Sample questions from the Amateur Extra exam pool

Amateur Extra: Distance From Monitoring Facilities

Within what distance must an amateur station protect an FCC monitoring facility from harmful interference? [E1B03, 97.13]

A. 1 mile
B. 3 miles
C. 10 miles
D. 30 miles

The answer is: A. 1 mile.

Why? Because the FCC has said so, basically.  In section 13 of Part 97.

(b) A station within 1600 m (1 mile) of an FCC monitoring facility must protect that facility from harmful interference. Failure to do so could result in imposition of operating restrictions upon the amateur station by a District Director pursuant to §97.121 of this part. Geographical coordinates of the facilities that require protection are listed in §0.121(c) of this chapter.


Amateur Extra: Toxic Materials

Which insulating material commonly used as a thermal conductor for some types of electronic devices is extremely toxic if broken or crushed and the particles are accidentally inhaled? [E0A09]

A. Mica
B. Zinc oxide
C. Beryllium Oxide
D. Uranium Hexaflouride

The answer is C. Beryllium Oxide.  One of the hazards we face as radio enthusiasts is dealing with technology, and quite often the very materials we gain enjoyment from are also toxic if not handled with respect.  Beryllium Oxide is one of those.  So long as you don’t crush or cut the material, its pretty harmless.  The dust is what gets you.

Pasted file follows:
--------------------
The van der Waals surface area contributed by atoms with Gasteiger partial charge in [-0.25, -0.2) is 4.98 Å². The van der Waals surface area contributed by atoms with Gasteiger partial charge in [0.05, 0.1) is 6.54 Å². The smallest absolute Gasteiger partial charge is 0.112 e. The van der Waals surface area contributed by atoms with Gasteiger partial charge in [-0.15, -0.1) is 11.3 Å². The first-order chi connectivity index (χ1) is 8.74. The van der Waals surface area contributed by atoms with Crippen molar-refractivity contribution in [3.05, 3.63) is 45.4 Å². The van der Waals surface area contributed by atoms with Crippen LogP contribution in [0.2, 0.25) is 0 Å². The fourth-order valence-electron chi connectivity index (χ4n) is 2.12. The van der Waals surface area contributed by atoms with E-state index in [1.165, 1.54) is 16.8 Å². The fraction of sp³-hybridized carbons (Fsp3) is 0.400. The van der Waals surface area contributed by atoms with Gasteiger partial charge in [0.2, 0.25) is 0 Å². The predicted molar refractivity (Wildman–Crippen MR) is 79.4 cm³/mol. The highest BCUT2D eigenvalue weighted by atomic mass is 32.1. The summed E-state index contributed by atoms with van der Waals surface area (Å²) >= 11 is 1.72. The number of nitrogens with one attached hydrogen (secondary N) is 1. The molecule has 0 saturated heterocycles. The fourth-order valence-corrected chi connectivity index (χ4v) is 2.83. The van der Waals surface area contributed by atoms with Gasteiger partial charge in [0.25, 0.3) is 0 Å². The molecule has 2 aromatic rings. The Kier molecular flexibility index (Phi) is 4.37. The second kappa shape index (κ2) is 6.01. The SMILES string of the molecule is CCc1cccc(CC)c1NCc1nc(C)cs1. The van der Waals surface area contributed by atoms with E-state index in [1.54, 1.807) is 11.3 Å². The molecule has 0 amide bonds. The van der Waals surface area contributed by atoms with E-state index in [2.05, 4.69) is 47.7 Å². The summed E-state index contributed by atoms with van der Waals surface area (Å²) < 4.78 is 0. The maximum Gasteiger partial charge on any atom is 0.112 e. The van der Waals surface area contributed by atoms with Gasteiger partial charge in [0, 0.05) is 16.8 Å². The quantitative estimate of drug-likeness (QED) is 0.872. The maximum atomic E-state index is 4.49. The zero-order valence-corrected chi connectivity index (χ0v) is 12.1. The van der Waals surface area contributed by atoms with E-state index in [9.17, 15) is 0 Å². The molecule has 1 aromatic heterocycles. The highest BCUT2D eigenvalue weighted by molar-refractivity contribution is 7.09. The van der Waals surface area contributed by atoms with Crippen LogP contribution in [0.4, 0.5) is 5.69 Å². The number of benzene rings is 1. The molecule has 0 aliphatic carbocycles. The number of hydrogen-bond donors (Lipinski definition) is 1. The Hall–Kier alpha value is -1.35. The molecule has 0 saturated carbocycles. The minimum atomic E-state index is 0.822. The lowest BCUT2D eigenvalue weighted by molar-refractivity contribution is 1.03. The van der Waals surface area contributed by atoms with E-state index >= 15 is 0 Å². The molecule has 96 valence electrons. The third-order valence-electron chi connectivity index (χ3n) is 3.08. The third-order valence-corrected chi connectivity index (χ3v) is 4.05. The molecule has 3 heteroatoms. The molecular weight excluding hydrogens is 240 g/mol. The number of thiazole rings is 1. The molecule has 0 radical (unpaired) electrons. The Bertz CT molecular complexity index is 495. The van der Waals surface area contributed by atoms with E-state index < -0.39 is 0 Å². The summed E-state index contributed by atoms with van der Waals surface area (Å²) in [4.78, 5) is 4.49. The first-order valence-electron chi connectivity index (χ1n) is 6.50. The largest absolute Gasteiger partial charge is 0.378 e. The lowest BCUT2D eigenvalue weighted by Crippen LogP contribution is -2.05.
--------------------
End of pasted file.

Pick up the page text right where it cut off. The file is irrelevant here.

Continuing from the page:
I have run into a similar problem in antique radios I restore.  Occasionally I will run into a sheet of material acting as a vacuum tube heat shield.  You guessed it, its asbestos.  I simply remove the piece of material, very carefully, place it into a plastic zipper bag, and put it in the trash, taking great pains not to tear or crumple it.  It, too, is harmless if intact, but broken or torn it can release particles that could be inhaled and cause problems.


Amateur Extra: Estimating RF Fields

Which of the following would be a practical way to estimate whether the RF fields produced by an amateur radio station are within permissible MPE limits? [E0A03]